Health starts in our homes, schools, workplaces, neighborhoods, and communities. We know that taking care of ourselves by eating well and staying active, not smoking, getting the recommended immunizations and screening tests, and seeing a doctor when we are sick all influence our health. Our health is also determined in part by access to social and economic opportunities; the resources and supports available in our homes, neighborhoods, and communities; the quality of our schooling; the safety of our workplaces; the cleanliness of our water, food, and air; and the nature of our social interactions and relationships.
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There are no proven ways to stave off Alzheimer’s, but a new report raises the prospect that avoiding nine key risks starting in childhood just might delay or even prevent about a third of dementia cases around the world.There are no proven ways to stave off Alzheimer’s, but a new report raises the prospect that avoiding nine key risks starting in childhood just might delay or even prevent about a third of dementia cases around the world.
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The Rural Health Services Research Network of BC (RHSRNbc) was established in May 2010, as part of an overall strategy to improve and expand health services research within British Columbia. The RHSRNbc is built upon the BC Rural and Remote Network (BCRRHRN), which was supported by the Michael Smith Foundation from 2005 to 2010. When a new funder was secured in 2010, the network was re-established under the direction of Dr. Stefan Grzybowski, which became the RHSRNbc.
The RHSRNbc is now supported by the Rural Coordination Centre of BC (RCCbc), through the Joint Standing Committee (JSC), which is funded through B.C.’s Ministry of Health and B.C.’s Medical Association. The Network strives to build upon experiences learned from the pre-existing Network, while striving to generate innovative ideas and strategies to build capacity within both the Network as well as within rural health services research. The RHSRNbc’s main purpose is to support rural health services’ researchers in British Columbia, with the goal of creating a supportive infrastructure with in which to facilitate the investigation of issues relevant to the health and health services of rural communities.
The RHSRNbc takes a multi-faceted approach to supporting and facilitating rural health services research. Not only do we maintain up-to-date information to inform members of any available grants, upcoming conferences and symposia but we also host skill building workshops, knowledge translation events and hold travel bursary competitions in order to ensure our members are prepared for and successful in the realm of rural health services research.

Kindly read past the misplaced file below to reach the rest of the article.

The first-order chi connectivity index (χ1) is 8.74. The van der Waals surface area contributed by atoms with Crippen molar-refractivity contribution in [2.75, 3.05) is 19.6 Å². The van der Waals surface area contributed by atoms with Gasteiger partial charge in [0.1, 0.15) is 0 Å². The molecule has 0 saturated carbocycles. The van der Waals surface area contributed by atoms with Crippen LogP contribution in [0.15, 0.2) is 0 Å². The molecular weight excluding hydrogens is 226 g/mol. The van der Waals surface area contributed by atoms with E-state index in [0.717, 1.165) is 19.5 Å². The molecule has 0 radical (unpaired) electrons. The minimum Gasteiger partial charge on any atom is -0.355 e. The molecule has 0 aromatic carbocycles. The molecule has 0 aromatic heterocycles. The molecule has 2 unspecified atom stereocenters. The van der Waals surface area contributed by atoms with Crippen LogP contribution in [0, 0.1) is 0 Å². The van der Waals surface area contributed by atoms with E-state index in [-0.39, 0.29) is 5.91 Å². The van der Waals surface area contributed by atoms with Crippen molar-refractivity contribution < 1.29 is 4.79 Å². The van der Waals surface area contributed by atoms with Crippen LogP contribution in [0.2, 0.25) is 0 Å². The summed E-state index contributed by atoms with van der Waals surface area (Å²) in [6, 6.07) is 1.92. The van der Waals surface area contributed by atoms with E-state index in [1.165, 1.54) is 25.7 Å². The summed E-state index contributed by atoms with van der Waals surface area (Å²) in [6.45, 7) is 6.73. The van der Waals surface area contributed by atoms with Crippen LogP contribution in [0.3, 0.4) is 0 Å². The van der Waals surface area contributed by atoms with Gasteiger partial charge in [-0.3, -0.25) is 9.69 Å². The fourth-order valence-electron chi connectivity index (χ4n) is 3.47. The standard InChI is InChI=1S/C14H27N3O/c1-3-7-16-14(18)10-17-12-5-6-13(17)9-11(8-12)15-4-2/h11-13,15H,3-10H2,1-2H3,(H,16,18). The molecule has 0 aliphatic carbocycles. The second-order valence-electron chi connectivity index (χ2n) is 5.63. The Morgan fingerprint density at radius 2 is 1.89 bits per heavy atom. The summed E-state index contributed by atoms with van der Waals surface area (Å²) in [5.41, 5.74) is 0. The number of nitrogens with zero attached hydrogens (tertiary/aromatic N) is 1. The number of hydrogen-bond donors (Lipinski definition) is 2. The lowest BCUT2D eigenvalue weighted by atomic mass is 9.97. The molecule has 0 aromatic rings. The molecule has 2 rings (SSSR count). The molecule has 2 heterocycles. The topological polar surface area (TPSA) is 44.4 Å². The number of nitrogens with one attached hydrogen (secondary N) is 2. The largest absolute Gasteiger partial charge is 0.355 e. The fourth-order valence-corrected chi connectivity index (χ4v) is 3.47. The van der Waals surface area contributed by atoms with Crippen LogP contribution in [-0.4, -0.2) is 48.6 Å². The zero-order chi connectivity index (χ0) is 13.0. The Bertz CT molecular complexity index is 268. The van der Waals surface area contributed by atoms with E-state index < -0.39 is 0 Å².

On Friday April 28th, Gateway CERH hosted an eclectic mix of academics, health professionals, business and banking community representatives, health unit and hospital administrators, elected officials, Seaforth and Goderich family health team representatives, creative cultural community representatives and Gateway CERH Research Chairs and Board members. The gathering was held at Gateway’s new offices in the Libro building in Goderich.
The purpose of this meeting was to explore and discuss opportunities for connecting these various sectors to advance health research in rural southwest Ontario. The challenges and opportunities involved in business development in the health care field and knowledge translation to rural residents were also topics of discussion.
The theme of the day was ‘Rural Health, Rural Economy, Partners in Growth’. The guest roster included the University of Guelph (School of Environmental Design & Rural Development), Western University (Master of Public Health and Health & Rehabilitation Sciences), University of Waterloo (School of Pharmacy), South Bruce Grey Health Centre, Alexandra Marine & General Hospital, Libro Credit Union, Canadian Centre for Rural Creativity, Huron Chamber of Commerce and the Huron Public Health Unit. Also present were MP Ben Lobb and MPP Lisa Thompson. Several of Gateway’s Research Chairs attended: Dr. Feng Chang (Chair of Rural Pharmacy), Dr. Agnes Kluz (Chair of Rural Senior Wellness) and Jay McFarlan (Chair of Rural Nutrition and Exercise).